Two of the most memorable quotes from people helping were:-

A carpenter recently retired from Accra. “I am so glad to help as I thought when I returned to my village I would not be able to access books. I can now. Thank you.”

A disabled member of the community on being found tasks the was able to do said “Disability is not inability.” A quote we shall treasure and remember.


Amazing community work at Dorfor Adidome

We’d just like to show you how a brilliant community is helping themselves build a community toilet in their village with our assistance. We are providing the majority of materials. The community is providing some locally available materials such as sand and water and, most importantly, their labour and enthusiasm. They work on the toilets most Mondays and Tuesdays instead of tending to their farms. Almost all of the people are subsistence farmers so this is quite a sacrifice. The overall cost of the project is £23,393 with the locally available materials and labour costs provided by the community being £11,589 and Community Action Ghana’s input of £11,804. Almost a 50/50 split.

The illustrated timeline below shows exactly how we, at Community Action Ghana, work with communities to develop their infrastructure.

Monday 12th June Some of the trustees of Community Action Ghana of meet with chief and elders and agree to partner on the community toilet project.

Tuesday 13th June Chief and Elders meet with the village community who agree to do communal labour

Maya, Alyrene, Chief, Adrian
Meeting with Chief and elders

Wednesday 14th June Community collects equivalent of three lorry loads of sand and barrels of water

Some of the sand
Amazing strength and skill

Monday 19th June and Tuesday 20th June. The community made about 1,600 cement blocks for the walls of the holding tanks. To see how to make concrete blocks check out this video made by Ella when she was 9 .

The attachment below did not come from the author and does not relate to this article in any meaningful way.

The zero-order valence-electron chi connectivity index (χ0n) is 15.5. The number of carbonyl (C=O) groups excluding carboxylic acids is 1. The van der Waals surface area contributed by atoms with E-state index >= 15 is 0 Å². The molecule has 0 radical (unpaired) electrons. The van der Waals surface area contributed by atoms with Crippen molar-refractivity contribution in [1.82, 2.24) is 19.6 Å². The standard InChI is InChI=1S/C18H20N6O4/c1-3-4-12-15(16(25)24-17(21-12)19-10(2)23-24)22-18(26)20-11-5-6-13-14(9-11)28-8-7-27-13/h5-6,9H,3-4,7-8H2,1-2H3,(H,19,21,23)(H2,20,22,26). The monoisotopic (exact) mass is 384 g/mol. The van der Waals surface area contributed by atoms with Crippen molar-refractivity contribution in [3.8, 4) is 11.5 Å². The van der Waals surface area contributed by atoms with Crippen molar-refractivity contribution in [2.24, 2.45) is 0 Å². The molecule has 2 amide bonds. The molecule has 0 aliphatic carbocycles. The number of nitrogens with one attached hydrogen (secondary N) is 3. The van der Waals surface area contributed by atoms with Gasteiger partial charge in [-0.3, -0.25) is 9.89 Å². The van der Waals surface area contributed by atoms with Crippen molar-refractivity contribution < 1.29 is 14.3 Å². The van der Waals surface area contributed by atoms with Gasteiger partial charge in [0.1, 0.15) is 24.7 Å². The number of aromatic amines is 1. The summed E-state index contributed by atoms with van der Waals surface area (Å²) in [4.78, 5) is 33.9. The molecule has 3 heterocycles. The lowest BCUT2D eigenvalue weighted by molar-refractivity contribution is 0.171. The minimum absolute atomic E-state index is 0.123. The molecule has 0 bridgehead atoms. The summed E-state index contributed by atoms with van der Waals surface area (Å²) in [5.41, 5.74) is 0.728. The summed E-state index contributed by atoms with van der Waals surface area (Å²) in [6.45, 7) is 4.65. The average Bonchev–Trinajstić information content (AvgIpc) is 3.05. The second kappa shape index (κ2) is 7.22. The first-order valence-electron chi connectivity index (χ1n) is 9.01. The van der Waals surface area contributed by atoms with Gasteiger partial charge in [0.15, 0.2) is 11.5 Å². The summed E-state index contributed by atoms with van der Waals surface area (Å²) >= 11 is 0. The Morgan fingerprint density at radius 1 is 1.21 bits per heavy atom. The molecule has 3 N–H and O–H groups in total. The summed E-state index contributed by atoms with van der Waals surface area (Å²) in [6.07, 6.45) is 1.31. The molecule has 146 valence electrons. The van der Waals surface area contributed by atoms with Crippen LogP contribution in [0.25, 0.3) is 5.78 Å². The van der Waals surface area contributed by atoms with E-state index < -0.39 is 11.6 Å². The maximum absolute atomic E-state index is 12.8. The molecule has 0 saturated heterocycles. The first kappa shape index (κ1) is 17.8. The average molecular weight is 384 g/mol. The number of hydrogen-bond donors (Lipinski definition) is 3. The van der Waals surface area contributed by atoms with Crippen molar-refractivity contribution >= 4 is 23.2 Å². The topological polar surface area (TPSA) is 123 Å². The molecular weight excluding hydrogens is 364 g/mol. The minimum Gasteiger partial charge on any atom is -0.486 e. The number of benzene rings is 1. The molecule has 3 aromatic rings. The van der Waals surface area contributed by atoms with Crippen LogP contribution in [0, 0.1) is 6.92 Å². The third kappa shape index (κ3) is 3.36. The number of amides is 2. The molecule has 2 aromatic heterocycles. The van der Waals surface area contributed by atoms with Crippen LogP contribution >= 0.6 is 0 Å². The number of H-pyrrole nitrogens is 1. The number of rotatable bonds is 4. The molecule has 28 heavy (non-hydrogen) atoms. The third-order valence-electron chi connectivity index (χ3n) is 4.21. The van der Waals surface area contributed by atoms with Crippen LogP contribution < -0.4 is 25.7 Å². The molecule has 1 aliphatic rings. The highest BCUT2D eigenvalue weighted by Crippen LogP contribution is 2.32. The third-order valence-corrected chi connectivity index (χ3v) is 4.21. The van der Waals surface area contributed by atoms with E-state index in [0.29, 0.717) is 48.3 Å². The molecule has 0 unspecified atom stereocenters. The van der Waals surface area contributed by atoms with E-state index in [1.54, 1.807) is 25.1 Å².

Tipping the block from the mould
Rows and rows of blocks curing.

3rd and 4th July. Clearing the site and starting to dig the holes for the septic tank and the soakaway. Made good progress but ran into rock about 3″ (1 meter) down. Despite digging manfully it was going to be a difficult task to get 8 meters deep.

Digging out the septic tank hole
1 meter down and starting to hit rock

7th July Get in the JCB digger and even that found it hard. But it made a good (if expensive) job of it and valuable rubble will be broken down to be used in the concrete foundations.

Brute mechanical force chewed through the rocks.
All sorted

18th July to 30th July Starting to build the septic tank. Village masons and labourers worked extremely hard. The village doesn’t have a cement mixer so everything is done by hand. Now alreday for the next stage of casting the top of the tanks.

We are really in need of funds to finish this project so please dig deep or contact us on ways you could help. Do you know a group we could give a talk to. Do you want to run a marathon for us? A sponsored something? Please think about how you could help this community help themselves .


Striving to ensure our toilets are sustainable

At Community Action Ghana we pride ourselves on working with communities to fulfil their needs, in the ways they want them – the communities’ priorities our priorities.